What is your favorite part of a wedding? Is it watching the radiant bride walk down the aisle? The exchange of vows? When the pastor says to the giddy, newly minted husband, “You may kiss the bride!” These are iconic moments. Weddings also provide vital opportunities to seize encouragement we desperately need in a broken world.
Last week, I married off my first child and daughter, Abigail. It was a glorious day filled from beginning to end with joyful celebration… and admittedly, some tears.
As I reflected on this experience, I realized in a fresh way that weddings have incredible power to comfort and embolden us as we face disappointments, fears, and frustrations.
First, our lives find meaning within God’s larger story. Isn’t it easy to get engrossed in the details of our own little lives? When our purpose is defined by the selfish words “me-my-mine” we taste the bitter fruit of self-pity, depression, anger, worry, and other woes. Our world shrivels like a raisin, rigid and dark. We lose sight of God’s broader purpose for our lives which is to be part of his story whose plot is redemption.
We are not our own, we were bought with a price (1 Cor. 6:19-20). Our relationships are both an end and a means to the end of redemption in our own lives and the lives of others. We are interdependent. We give and we take. We need each other. Marriage in all its complexity is to be a technicolor picture of how redemption works out in the lives of saved sinners. It points to the much more important and eternal relationship of Christ and his church. As such, weddings remind us of our place within God’s larger story.
Second, we find great peace and rest when we follow God’s plan. It is God’s general plan for men and women to marry (for the good and joy of both). God has demonstrated throughout history that he blesses his people when they follow his plan. Even when we fail, God’s plan provides provision for how to get back on track. We find peace and rest when we follow his plan for our relationships. We can embrace it with the expectation that he will bless it and he will redeem, despite cultural disdain.
Third, God is good. Marriage reminds us of God’s goodness. God created all things good, including man and woman. God said that it is not good for man to be alone (Gen. 2:18). Why argue with The One who made us this way? Men and women are gloriously different but complimentary. Our spiritual, mental, emotional, and physical differences were designed to bring us joy. Even the lows; the frustrating struggles of marriage when handled with the grace of the gospel, demonstrate God’s goodness as a redeeming God; restoring us to himself and to each other. We can always build back better (to redeem an otherwise euphemistic political phrase). If we still have a pulse, it is never too late. His attributes of sacrificial love, forgiveness, and oneness (all good) intended to accomplish good are all modeled in marriage.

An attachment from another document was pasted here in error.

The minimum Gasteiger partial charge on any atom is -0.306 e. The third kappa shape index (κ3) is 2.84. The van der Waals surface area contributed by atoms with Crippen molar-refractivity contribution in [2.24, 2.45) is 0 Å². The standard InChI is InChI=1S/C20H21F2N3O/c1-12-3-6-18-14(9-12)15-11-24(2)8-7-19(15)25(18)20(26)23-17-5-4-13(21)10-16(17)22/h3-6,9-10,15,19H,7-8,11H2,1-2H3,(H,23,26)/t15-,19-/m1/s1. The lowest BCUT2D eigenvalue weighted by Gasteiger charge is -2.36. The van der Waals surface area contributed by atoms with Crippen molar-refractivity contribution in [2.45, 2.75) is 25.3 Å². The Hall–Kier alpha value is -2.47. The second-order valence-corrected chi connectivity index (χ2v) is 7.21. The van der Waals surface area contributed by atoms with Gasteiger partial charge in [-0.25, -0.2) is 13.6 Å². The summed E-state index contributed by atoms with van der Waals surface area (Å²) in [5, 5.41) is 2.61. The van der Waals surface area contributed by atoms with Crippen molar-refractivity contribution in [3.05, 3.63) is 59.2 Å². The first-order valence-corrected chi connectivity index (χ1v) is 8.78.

Now, I would like to make two observations.
Parenting Years Fly by Fast. Enjoy Them.
Life is short and our time with our children is shorter. As I prepared my “father of the bride” speech, I was struck anew with this truth as I considered stories about my time with Abigail as a little girl. Those wonderful years were filled with precious moments. But they flew by so fast and I confess that I did not choose to enjoy those years as much as I could have. We do have jobs that need our attention, but our jobs do not ultimately define us. I’ll never forget these sage words, “When you are on your deathbed you will not be wishing you spent more time at the office.”
As parents, we really are circus stars. Raising children is a balancing act that lasts 20 years, not 20 seconds. Actually, the metaphor of a balancing act isn’t exactly accurate because a job and raising children are not equal. But it does convey the idea that we need to intentionally engage the struggle if we are doing it faithfully. Do we seek ultimate significance in our careers that will often rob others, or do we rest in our significance as redeemed sons of the Most High God freeing us to serve others? If it all seems too easy, perhaps we are “out of balance.”
Be Grateful for Our Relationships.
Weddings (and funerals) help us see that our church relationships matter—a lot. I was looking at the wedding guests and each one has played a significant role in our lives. Some of the people were extended family, but many were fellow church members who have been part of our lives for decades. They were there because they were special. Unfortunately, there were many special people who we could not invite but even that realization was a blessing.
Weddings provide a visible reminder that we are not alone. God has given us a community, an eternal family to help us walk with him, especially when we are struggling, which if we’re honest is often. He has made a way for us to have enduring joy, peace, and purpose in this broken world. Weddings are vital reminders or God’s effervescent love and provision for our joy and redemption.
To hear more from Leslee and me about the wedding and our takeaways, please listen to the Home In Him podcast here.